I'm interested in sleep research, and sometimes in conversations with people the following idea gets discussed: "A person becomes aware at a certain time in the morning and feel great(while still in bed). But the wake up time is later, so that person keeps sleeping and the feeling is gone. It's much harder to get out of bed". The general pattern is that there's a perceived good time to get out of bed, but people oversleep it.
From my understanding, the second part of this statement is caused by sleep inertia, where a person slips into deeper sleep(slow wave sleep SWS) stages. But what about the perceived "perfect wake up time"?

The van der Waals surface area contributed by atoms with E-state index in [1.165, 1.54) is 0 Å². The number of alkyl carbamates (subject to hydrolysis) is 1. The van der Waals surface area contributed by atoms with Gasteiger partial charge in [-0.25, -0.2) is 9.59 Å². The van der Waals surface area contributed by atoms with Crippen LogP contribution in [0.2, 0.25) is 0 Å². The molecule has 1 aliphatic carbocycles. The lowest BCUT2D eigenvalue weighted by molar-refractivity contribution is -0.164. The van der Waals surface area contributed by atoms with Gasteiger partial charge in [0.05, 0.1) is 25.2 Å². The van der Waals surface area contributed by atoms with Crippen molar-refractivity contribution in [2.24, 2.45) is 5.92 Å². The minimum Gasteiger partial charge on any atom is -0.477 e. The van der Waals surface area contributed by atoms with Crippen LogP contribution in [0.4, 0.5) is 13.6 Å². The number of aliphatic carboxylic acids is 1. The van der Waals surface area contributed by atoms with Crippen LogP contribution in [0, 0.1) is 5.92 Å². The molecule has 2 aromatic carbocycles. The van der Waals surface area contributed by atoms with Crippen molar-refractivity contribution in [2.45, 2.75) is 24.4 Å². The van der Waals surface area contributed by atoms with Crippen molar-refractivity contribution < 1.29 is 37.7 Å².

- What sleep stage or sequence of sleep stages, if any is associated with this feeling of energy in the morning(NREM1,2?)?
- is this feeling associated with light exposure (ex: 20 minutes after light exposure)
- does it happen every day, for all people?
- Is there some " deep sleep hormone" (probably not melatonin) that gets released in deeper sleep stages and produces sleep inertia?
There are a couple very successful sleep apps for smartphones that are marketed for this principle (they advertise the ability to find this "best wake up time" for you) and hundreds of imitations ("smart alarm clocks"). But is there really a phenomenon like I'm describing above, or is it a rare glitch of the endocrine system or something?